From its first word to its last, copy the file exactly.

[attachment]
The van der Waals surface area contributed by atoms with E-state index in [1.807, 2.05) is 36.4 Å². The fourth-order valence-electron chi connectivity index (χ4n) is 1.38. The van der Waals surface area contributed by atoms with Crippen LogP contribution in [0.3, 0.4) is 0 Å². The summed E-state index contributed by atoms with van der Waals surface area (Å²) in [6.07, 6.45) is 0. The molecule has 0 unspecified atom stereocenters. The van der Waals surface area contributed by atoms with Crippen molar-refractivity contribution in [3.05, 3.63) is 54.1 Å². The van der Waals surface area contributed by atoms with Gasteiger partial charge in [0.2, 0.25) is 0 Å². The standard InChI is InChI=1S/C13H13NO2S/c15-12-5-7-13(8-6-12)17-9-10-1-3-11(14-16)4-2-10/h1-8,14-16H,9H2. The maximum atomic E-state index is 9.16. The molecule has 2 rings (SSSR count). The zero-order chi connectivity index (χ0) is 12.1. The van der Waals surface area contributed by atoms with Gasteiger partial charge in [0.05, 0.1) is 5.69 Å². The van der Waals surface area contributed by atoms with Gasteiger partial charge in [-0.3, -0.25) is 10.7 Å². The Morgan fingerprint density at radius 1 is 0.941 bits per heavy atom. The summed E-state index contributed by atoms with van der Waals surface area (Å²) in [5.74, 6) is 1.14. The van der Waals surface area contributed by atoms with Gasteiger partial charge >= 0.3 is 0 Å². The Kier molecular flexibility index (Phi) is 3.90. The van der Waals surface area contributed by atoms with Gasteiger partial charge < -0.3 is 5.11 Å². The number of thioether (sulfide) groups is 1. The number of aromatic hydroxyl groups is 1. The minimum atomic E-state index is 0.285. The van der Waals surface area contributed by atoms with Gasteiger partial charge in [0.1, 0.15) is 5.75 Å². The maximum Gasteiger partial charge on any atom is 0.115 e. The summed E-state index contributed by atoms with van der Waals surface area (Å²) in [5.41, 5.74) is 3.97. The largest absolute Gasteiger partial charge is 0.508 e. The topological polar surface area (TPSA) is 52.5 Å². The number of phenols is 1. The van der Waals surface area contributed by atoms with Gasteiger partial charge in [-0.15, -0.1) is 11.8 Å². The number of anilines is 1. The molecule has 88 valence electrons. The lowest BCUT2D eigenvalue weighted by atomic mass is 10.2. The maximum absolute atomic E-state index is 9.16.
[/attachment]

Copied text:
The van der Waals surface area contributed by atoms with E-state index in [1.807, 2.05) is 36.4 Å². The fourth-order valence-electron chi connectivity index (χ4n) is 1.38. The van der Waals surface area contributed by atoms with Crippen LogP contribution in [0.3, 0.4) is 0 Å². The summed E-state index contributed by atoms with van der Waals surface area (Å²) in [6.07, 6.45) is 0. The molecule has 0 unspecified atom stereocenters. The van der Waals surface area contributed by atoms with Crippen molar-refractivity contribution in [3.05, 3.63) is 54.1 Å². The van der Waals surface area contributed by atoms with Gasteiger partial charge in [0.2, 0.25) is 0 Å². The standard InChI is InChI=1S/C13H13NO2S/c15-12-5-7-13(8-6-12)17-9-10-1-3-11(14-16)4-2-10/h1-8,14-16H,9H2. The maximum atomic E-state index is 9.16. The molecule has 2 rings (SSSR count). The zero-order chi connectivity index (χ0) is 12.1. The van der Waals surface area contributed by atoms with Gasteiger partial charge in [0.05, 0.1) is 5.69 Å². The van der Waals surface area contributed by atoms with Gasteiger partial charge in [-0.3, -0.25) is 10.7 Å². The Morgan fingerprint density at radius 1 is 0.941 bits per heavy atom. The summed E-state index contributed by atoms with van der Waals surface area (Å²) in [5.74, 6) is 1.14. The van der Waals surface area contributed by atoms with Gasteiger partial charge >= 0.3 is 0 Å². The Kier molecular flexibility index (Phi) is 3.90. The van der Waals surface area contributed by atoms with Gasteiger partial charge < -0.3 is 5.11 Å². The number of thioether (sulfide) groups is 1. The number of aromatic hydroxyl groups is 1. The minimum atomic E-state index is 0.285. The van der Waals surface area contributed by atoms with Gasteiger partial charge in [0.1, 0.15) is 5.75 Å². The maximum Gasteiger partial charge on any atom is 0.115 e. The summed E-state index contributed by atoms with van der Waals surface area (Å²) in [5.41, 5.74) is 3.97. The largest absolute Gasteiger partial charge is 0.508 e. The topological polar surface area (TPSA) is 52.5 Å². The number of phenols is 1. The van der Waals surface area contributed by atoms with Gasteiger partial charge in [-0.15, -0.1) is 11.8 Å². The number of anilines is 1. The molecule has 88 valence electrons. The lowest BCUT2D eigenvalue weighted by atomic mass is 10.2. The maximum absolute atomic E-state index is 9.16.